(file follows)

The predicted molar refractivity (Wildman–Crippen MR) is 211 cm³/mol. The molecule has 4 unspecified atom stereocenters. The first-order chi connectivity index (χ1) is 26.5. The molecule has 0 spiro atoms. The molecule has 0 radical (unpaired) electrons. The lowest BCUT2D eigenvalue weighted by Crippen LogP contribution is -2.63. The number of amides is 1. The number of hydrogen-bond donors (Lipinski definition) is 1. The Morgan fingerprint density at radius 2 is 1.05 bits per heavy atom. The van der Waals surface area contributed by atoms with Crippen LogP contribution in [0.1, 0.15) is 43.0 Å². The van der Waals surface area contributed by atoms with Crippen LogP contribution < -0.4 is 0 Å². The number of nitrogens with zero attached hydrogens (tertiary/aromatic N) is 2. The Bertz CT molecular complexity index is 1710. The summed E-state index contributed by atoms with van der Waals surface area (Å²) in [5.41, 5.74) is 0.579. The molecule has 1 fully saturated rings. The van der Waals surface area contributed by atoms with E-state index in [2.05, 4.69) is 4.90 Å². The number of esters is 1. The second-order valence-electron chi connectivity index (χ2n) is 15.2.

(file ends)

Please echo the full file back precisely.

The predicted molar refractivity (Wildman–Crippen MR) is 211 cm³/mol. The molecule has 4 unspecified atom stereocenters. The first-order chi connectivity index (χ1) is 26.5. The molecule has 0 spiro atoms. The molecule has 0 radical (unpaired) electrons. The lowest BCUT2D eigenvalue weighted by Crippen LogP contribution is -2.63. The number of amides is 1. The number of hydrogen-bond donors (Lipinski definition) is 1. The Morgan fingerprint density at radius 2 is 1.05 bits per heavy atom. The van der Waals surface area contributed by atoms with Crippen LogP contribution in [0.1, 0.15) is 43.0 Å². The van der Waals surface area contributed by atoms with Crippen LogP contribution < -0.4 is 0 Å². The number of nitrogens with zero attached hydrogens (tertiary/aromatic N) is 2. The Bertz CT molecular complexity index is 1710. The summed E-state index contributed by atoms with van der Waals surface area (Å²) in [5.41, 5.74) is 0.579. The molecule has 1 fully saturated rings. The van der Waals surface area contributed by atoms with E-state index in [2.05, 4.69) is 4.90 Å². The number of esters is 1. The second-order valence-electron chi connectivity index (χ2n) is 15.2.